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One of the debates that’s been smoldering since the microservices movement began is how microservices should communicate with one another.

In the James Lewis and Martin Fowler bliki post that popularized the approach, they said this about communication protocols:

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The two protocols used most commonly are HTTP request-response with resource APIs and lightweight messaging.

Since that post, a schism has seemed to form between microservice practitioners who promote the use of HTTP APIs and those who promote the idea of event-driven architecture, adapted as “reactive microservices.” The first sect cites the robustness of the RESTful API ecosystem as a strength that outweighs any concerns around latency and blocking. The second sect has strong arguments around the power of event sourcing in a distributed architecture and points to the increasing popularity of Apache Kafka as a vote in their favor.

As with most technical arguments like this, I believe the right approach is to accept the reality that you will need to apply both synchronous and asynchronous patterns in your service interactions, and the right thing to focus on is learning when and where to apply which. In my experience, it helps to step out of the protocol weeds when modeling systems of microservices. The fact is that you can implement asynchronous interactions over HTTP, just as you can implement synchronous interactions over a message bus. Not that you would, but that just underlines the point that system engineering can best be done when the implementation details are abstracted away.

There are some exciting approaches to this type of systems architecture out there. Domain Driven Design (DDD) – initially conceived at the height of object-oriented programming – has had a tremendous revival in popularity in the microservices movement. It provides an implementation-agnostic approach to modeling complex software systems, and its “context mapping” is particularly useful in this regard. Alberto Brandolini’s “Event Storming” grew out of the DDD community as a collaborative approach to identifying service boundaries and interactions, and – as the name applies – has a particular focus on events. I advocate these DDD practices, but I don’t think they focus enough on the practical aspects of how services and domains interact.

Software legend Alan Kay once lamented coming up with the concept of object-oriented programming, saying:

I’m sorry that I long ago coined the term ‘objects’ for this topic because it gets many people to focus on the lesser idea. The big idea is ‘messaging’…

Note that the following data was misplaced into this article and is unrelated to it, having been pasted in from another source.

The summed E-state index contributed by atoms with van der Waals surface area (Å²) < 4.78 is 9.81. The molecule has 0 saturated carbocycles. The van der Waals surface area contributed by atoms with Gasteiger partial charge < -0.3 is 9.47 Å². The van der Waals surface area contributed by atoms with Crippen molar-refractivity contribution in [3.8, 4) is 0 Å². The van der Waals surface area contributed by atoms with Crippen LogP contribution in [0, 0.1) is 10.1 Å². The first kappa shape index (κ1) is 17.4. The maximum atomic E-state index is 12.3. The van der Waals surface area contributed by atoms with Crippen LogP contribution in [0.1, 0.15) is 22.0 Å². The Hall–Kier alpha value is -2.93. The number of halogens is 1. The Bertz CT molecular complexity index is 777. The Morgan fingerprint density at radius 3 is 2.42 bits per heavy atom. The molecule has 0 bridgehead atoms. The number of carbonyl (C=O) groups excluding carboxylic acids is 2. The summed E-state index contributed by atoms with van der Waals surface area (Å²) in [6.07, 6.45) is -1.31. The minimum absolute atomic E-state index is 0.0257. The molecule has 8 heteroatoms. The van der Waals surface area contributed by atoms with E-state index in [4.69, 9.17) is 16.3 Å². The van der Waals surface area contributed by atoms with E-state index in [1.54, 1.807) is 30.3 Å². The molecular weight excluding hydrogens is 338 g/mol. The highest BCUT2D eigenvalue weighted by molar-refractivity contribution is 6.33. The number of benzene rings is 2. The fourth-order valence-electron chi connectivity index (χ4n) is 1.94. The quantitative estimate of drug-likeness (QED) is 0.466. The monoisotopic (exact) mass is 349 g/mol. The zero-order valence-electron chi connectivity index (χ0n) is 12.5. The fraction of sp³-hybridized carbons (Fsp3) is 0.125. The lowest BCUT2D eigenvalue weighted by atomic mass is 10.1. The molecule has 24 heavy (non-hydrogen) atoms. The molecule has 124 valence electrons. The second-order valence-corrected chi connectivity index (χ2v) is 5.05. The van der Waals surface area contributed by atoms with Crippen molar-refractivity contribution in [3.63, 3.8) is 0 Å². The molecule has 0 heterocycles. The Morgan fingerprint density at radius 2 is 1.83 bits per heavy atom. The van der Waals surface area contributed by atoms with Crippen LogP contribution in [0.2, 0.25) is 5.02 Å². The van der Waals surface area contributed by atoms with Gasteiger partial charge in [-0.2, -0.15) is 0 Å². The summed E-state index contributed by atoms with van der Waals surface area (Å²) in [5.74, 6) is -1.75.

The key in making great and growable systems is much more to design how its modules communicate rather than what their internal properties and behaviors should be.

Given the significance of inter-service communication, I think more emphasis needs to be placed on the arrows in whiteboard diagrams than on the boxes. To help, here’s a simple way to classify the interactions you can have between services. In my experience, there are really only three types of interactions:

query command and event interactions diagram

Here’s a simple analogy going through a coffee order…

Query: “How much is it for a half-caf latte with a twist of lime?”

Command: “I would like to order a half-caf latte with a twist of lime, please” [pays]

Event: “Matt, your half-caf latte with a twist of lime is ready!”*

The protocol is abstracted in this example too. The query and command could have happened in person, or on a mobile app. The event notification could have been shouted across the cafe or buzzed on the phone. No matter how the steps are performed, they represent the consistent flow of interactions you would follow in the task of obtaining the coffee.

I’ve embedded these interaction types in the microservice design canvas I created two years ago, and since then it has helped microservice implementers bring clarity to their interface definitions. Interaction design first, interface definition second. As for the protocols, once the interactions and interfaces are set, have at it! I believe that with the continual optimization of HTTP – see HTTP2 – and the increasing robustness of the asynchronous protocol ecosystem – see the AsyncAPI specification – the gaps are narrowing on all fronts. It will become obvious that the right approach is not to choose one or the other but to find the one that fits a particular interaction best.

* I would never drink this…

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